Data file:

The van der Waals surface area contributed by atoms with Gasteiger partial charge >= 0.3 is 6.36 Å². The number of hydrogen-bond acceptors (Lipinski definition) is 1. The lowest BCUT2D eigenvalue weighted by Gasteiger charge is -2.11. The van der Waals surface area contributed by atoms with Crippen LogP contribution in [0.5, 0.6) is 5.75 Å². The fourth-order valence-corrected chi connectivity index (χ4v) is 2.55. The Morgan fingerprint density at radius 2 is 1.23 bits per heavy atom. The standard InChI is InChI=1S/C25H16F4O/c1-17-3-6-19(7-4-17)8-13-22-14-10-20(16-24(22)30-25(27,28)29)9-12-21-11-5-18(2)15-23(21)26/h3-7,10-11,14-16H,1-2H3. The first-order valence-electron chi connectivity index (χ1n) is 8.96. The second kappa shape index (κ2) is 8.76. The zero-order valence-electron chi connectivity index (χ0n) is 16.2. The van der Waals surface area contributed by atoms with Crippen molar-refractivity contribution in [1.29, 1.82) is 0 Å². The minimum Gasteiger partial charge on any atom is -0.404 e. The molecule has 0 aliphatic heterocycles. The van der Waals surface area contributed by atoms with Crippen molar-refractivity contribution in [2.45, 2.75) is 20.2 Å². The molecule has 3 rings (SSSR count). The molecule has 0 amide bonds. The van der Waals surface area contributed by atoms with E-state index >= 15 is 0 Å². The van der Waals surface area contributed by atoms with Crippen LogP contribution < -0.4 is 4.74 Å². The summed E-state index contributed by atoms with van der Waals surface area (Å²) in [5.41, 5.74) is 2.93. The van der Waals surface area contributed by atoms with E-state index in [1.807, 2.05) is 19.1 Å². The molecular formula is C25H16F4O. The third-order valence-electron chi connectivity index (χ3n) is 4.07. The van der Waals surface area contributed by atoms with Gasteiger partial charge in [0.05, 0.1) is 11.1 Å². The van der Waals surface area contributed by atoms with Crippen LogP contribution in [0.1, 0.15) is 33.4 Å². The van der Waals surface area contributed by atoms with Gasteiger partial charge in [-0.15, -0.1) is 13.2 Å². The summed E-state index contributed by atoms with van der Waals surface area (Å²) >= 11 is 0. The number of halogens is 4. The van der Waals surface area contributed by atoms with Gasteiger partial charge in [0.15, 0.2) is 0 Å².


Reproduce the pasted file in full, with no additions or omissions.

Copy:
The van der Waals surface area contributed by atoms with Gasteiger partial charge >= 0.3 is 6.36 Å². The number of hydrogen-bond acceptors (Lipinski definition) is 1. The lowest BCUT2D eigenvalue weighted by Gasteiger charge is -2.11. The van der Waals surface area contributed by atoms with Crippen LogP contribution in [0.5, 0.6) is 5.75 Å². The fourth-order valence-corrected chi connectivity index (χ4v) is 2.55. The Morgan fingerprint density at radius 2 is 1.23 bits per heavy atom. The standard InChI is InChI=1S/C25H16F4O/c1-17-3-6-19(7-4-17)8-13-22-14-10-20(16-24(22)30-25(27,28)29)9-12-21-11-5-18(2)15-23(21)26/h3-7,10-11,14-16H,1-2H3. The first-order valence-electron chi connectivity index (χ1n) is 8.96. The second kappa shape index (κ2) is 8.76. The zero-order valence-electron chi connectivity index (χ0n) is 16.2. The van der Waals surface area contributed by atoms with Crippen molar-refractivity contribution in [1.29, 1.82) is 0 Å². The minimum Gasteiger partial charge on any atom is -0.404 e. The molecule has 0 aliphatic heterocycles. The van der Waals surface area contributed by atoms with Crippen molar-refractivity contribution in [2.45, 2.75) is 20.2 Å². The molecule has 3 rings (SSSR count). The molecule has 0 amide bonds. The van der Waals surface area contributed by atoms with E-state index >= 15 is 0 Å². The van der Waals surface area contributed by atoms with Crippen LogP contribution < -0.4 is 4.74 Å². The summed E-state index contributed by atoms with van der Waals surface area (Å²) in [5.41, 5.74) is 2.93. The van der Waals surface area contributed by atoms with E-state index in [1.807, 2.05) is 19.1 Å². The molecular formula is C25H16F4O. The third-order valence-electron chi connectivity index (χ3n) is 4.07. The van der Waals surface area contributed by atoms with Gasteiger partial charge in [0.05, 0.1) is 11.1 Å². The van der Waals surface area contributed by atoms with Crippen LogP contribution in [0.1, 0.15) is 33.4 Å². The van der Waals surface area contributed by atoms with Gasteiger partial charge in [-0.15, -0.1) is 13.2 Å². The summed E-state index contributed by atoms with van der Waals surface area (Å²) >= 11 is 0. The number of halogens is 4. The van der Waals surface area contributed by atoms with Gasteiger partial charge in [0.15, 0.2) is 0 Å².